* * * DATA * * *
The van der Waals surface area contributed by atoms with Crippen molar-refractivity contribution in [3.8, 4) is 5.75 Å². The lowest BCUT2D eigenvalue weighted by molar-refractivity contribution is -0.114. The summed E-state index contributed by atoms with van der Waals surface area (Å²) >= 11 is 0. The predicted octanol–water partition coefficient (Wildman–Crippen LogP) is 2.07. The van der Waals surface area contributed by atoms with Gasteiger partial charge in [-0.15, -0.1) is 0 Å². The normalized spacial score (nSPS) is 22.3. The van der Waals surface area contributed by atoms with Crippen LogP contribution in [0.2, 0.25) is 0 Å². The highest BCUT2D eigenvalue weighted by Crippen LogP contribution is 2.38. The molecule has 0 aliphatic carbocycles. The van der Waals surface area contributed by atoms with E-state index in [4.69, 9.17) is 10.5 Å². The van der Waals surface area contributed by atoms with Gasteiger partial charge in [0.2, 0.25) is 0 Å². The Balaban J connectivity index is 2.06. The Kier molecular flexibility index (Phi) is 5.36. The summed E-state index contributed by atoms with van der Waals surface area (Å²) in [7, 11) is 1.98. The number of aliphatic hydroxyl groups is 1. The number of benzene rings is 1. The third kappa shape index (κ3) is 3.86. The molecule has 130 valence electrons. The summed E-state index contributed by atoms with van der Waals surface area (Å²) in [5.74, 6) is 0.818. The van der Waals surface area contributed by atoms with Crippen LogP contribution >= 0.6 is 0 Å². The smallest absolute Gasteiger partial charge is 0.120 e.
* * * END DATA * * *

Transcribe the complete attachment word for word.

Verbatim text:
The van der Waals surface area contributed by atoms with Crippen molar-refractivity contribution in [3.8, 4) is 5.75 Å². The lowest BCUT2D eigenvalue weighted by molar-refractivity contribution is -0.114. The summed E-state index contributed by atoms with van der Waals surface area (Å²) >= 11 is 0. The predicted octanol–water partition coefficient (Wildman–Crippen LogP) is 2.07. The van der Waals surface area contributed by atoms with Gasteiger partial charge in [-0.15, -0.1) is 0 Å². The normalized spacial score (nSPS) is 22.3. The van der Waals surface area contributed by atoms with Crippen LogP contribution in [0.2, 0.25) is 0 Å². The highest BCUT2D eigenvalue weighted by Crippen LogP contribution is 2.38. The molecule has 0 aliphatic carbocycles. The van der Waals surface area contributed by atoms with E-state index in [4.69, 9.17) is 10.5 Å². The van der Waals surface area contributed by atoms with Gasteiger partial charge in [0.2, 0.25) is 0 Å². The Balaban J connectivity index is 2.06. The Kier molecular flexibility index (Phi) is 5.36. The summed E-state index contributed by atoms with van der Waals surface area (Å²) in [7, 11) is 1.98. The number of aliphatic hydroxyl groups is 1. The number of benzene rings is 1. The third kappa shape index (κ3) is 3.86. The molecule has 130 valence electrons. The summed E-state index contributed by atoms with van der Waals surface area (Å²) in [5.74, 6) is 0.818. The van der Waals surface area contributed by atoms with Crippen LogP contribution >= 0.6 is 0 Å². The smallest absolute Gasteiger partial charge is 0.120 e.